What happens when baby boomers start to sell their assets to fund their retirements?
This is the question many are asking as they wonder why so much cash is being hoarded in bonds, why stock markets are so weak and why consumers seem so reluctant to spend all around the developed world.
The San Francisco Federal Reserve has just released a study showing the link between the ageing population and falling share prices. The results are unsettling.
It essentially says the rally in stock markets through the late 1980s and 1990s was closely connected to a surge of baby boomers moving into the stock investing age of 35-50.
As they enter retirement over the next 15 years, these baby boomers are expected to follow the 'life cycle' investing theory and start selling stocks and buying less volatile (but more cash producing) assets such as bonds. It explains why the price of safe US Treasury bonds are up and yields down. The study forecasts weaker stock earnings until close to the year 2030.
What does this mean for New Zealand? Most New Zealand baby boomers sank their growth savings into housing through the 1990s and 2000s, or into their own businesses, rather than stocks. Firstly, they lacked faith in stocks after the dramas of the late 1980s. Secondly, investors lacked choice on the stock market as many of New Zealand's largest companies were sold into foreign ownership and new companies found other ways to find capital.
This focus on property was turbo-charged through the mid 2000s as baby boomer investors leveraged the equity in their homes to buy rental properties in the hope of making tax-free capital gains and then a solid income from rental returns in retirement. House values almost tripled to $600 billion between 2000 and 2010.
Household debt more than doubled to $184 billion. Household investment in stocks here and abroad rose just 29 per cent to $53 billion.
So what happens now? Will baby boomers sell their rental properties to boost incomes in retirement?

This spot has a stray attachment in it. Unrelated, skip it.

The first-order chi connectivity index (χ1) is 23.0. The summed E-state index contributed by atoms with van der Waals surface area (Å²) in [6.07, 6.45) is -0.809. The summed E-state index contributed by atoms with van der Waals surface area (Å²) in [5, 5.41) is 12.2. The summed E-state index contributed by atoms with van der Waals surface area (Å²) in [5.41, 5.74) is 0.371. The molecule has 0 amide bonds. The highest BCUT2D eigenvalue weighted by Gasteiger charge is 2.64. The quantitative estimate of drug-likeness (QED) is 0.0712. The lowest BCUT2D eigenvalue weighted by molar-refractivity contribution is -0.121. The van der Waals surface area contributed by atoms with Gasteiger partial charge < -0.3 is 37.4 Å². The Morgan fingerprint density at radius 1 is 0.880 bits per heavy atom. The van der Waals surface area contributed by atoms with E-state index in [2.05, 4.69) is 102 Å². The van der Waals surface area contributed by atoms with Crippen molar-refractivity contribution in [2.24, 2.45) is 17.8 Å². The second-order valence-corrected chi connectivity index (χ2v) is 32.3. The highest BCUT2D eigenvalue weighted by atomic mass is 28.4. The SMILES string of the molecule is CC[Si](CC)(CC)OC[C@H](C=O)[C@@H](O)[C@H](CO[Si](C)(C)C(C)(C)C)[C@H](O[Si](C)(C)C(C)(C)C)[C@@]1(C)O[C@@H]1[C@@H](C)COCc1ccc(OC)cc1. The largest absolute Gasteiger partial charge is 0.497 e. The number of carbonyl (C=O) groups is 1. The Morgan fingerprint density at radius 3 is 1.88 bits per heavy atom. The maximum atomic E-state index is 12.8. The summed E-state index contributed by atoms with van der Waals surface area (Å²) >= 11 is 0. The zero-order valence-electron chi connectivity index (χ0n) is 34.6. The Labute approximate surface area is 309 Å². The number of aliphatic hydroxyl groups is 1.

Will they downsize from their suburban homes to empty nest apartments and put the difference into bonds or term deposits? Will they sell their own businesses and houses to younger generations?
Some people worry a mass exodus from property by baby boomers may suppress prices. I think this is unlikely.
Economist Andrew Coleman of independent economic research group Motu has done research into what might happen.
His modelling suggests that without a change in New Zealand Superannuation, our property-favouring tax system or our publicly-funded healthcare system, the baby boomers will hold on to suburban homes and rentals. Rather than sell and realise a loss, they will stay as a landlord and pass wealth to their children upon death.
That presents a few problems for the young. Property prices of suburban homes in the big cities will remain out of reach unless they take on crushing debt. Any young entrepreneurs hoping for capital to fund growth will have to find trusting friends and family to invest.
The one saving grace is that the drive by investors for safety in bonds keeps interest rates low.
This trend away from investing in companies for growth will, however, suppress economic and employment growth and, ultimately, wealth.